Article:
Coming Soon:

The following books by Robert Paul Wolff are available on Amazon.com as e-books: KANT'S THEORY OF MENTAL ACTIVITY, THE AUTONOMY OF REASON, UNDERSTANDING MARX, UNDERSTANDING RAWLS, THE POVERTY OF LIBERALISM, A LIFE IN THE ACADEMY, MONEYBAGS MUST BE SO LUCKY, AN INTRODUCTION TO THE USE OF FORMAL METHODS IN POLITICAL PHILOSOPHY.
Now Available: Volumes I, II, III, and IV of the Collected Published and Unpublished Papers.

NOW AVAILABLE ON YOUTUBE: LECTURES ON KANT'S CRITIQUE OF PURE REASON
LECTURE ONE: https://www.youtube.com/watch?v=d__In2PQS60
LECTURE TWO: https://www.youtube.com/watch?v=Al7O2puvdDA

ALSO AVAILABLE ON YOUTUBE: LECTURES ONE THROUGH TEN ON IDEOLOGICAL CRITIQUE



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Wednesday, October 2, 2013

MY GRANDNIECE EMILY

I have linked before to the blog of my grandniece Emily, who is studying math in Budapest.  Here is another of her posts on her classes.  This one is the best description I have ever read of what it is actually like to study serious math.  You can find it here.  I would admit her to my doctoral program in a shot, if I ran one. 

Let me say just a word about this subject, with reference to Michael Llenos' comment yesterday.  There is an enormous difference between those of us who can, with hard work, master some bit of serious math, and people like Newton or Einstein or John von Neumann, who actually make the stuff up brilliantly.  At one point in my career [mid-seventies] I studied Game Theory rather seriously, eventually teaching a graduate course in which I went through von Neumann's proof of the Fundamental Theorem of Game Theory [that every  mixed-strategy two-person zero-sum game has at least one solution], complete with a full-scale proof of L. E. J. Brouwer's Fixed Point Theorem.  That is hard stuff, but I did it more by brute force than by any real mathematical insight.  By contrast, my old friend Robert Ackermann once told me that the great Russian-English mathematician Besicovitch could "see" objects in n-dimensional vector space.  He would "look" at such an object [say, an n-simplex] and rotate it in his imagination until he could see that something was just true of it.  Then he would go about the tedious business of actually producing a proof of what he could immediately intuit to be true.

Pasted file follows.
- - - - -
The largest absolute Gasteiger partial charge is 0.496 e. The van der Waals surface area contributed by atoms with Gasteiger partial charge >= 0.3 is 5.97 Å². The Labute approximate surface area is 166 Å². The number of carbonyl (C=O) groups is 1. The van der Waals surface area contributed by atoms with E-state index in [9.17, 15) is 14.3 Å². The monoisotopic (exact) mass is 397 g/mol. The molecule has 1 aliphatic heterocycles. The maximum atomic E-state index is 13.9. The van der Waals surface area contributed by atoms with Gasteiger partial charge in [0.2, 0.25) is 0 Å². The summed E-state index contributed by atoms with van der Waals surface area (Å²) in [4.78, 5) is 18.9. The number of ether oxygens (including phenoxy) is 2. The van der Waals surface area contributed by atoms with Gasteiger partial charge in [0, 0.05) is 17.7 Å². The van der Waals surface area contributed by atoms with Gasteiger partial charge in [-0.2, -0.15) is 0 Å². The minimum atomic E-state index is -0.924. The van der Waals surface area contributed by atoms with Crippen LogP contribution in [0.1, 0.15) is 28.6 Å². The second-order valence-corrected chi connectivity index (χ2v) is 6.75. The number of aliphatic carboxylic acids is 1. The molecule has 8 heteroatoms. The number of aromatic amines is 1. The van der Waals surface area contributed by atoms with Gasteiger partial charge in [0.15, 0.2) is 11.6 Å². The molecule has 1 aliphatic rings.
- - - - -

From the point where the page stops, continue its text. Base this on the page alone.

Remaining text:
Of all the things I cannot do [such as throw a curve ball or play the viola well or tap dance], there only two that I really would give a great deal for.  One is some facility with foreign languages and the other is the sort of formal mathematical intuition that Besicovitch and von Neumann and the rest had.  Lord, it must be wonderful to have that ability!

Meanwhile, I can read Emily's blog and enjoy vicariously her engagement with real math.

3 comments:

Michael Llenos said...

Besicovitch could see an n-simplex in his mind and without reasoning think up a mathematical proof concerning it? I am impressed. I never heard of anyone that gifted in math before. Sounds like the great mathematical genius John Nash.

By the way, I saw on a tv show that megladons today can grow up to 100 feet in length. I thought that there may be some still left that can only grow up to 60 feet in length. That still makes them giants though. I went scuba diving in highschool and saw no sharks. Of course, that doesn't mean they are not out there.

ren said...

There was an economist named Abba Lerner who could see three-dimensional diagrams in his mind. Before taking up the dismal science, he worked for a tailor in London. --ren

Robert Paul Wolff said...

I trust the suits fit!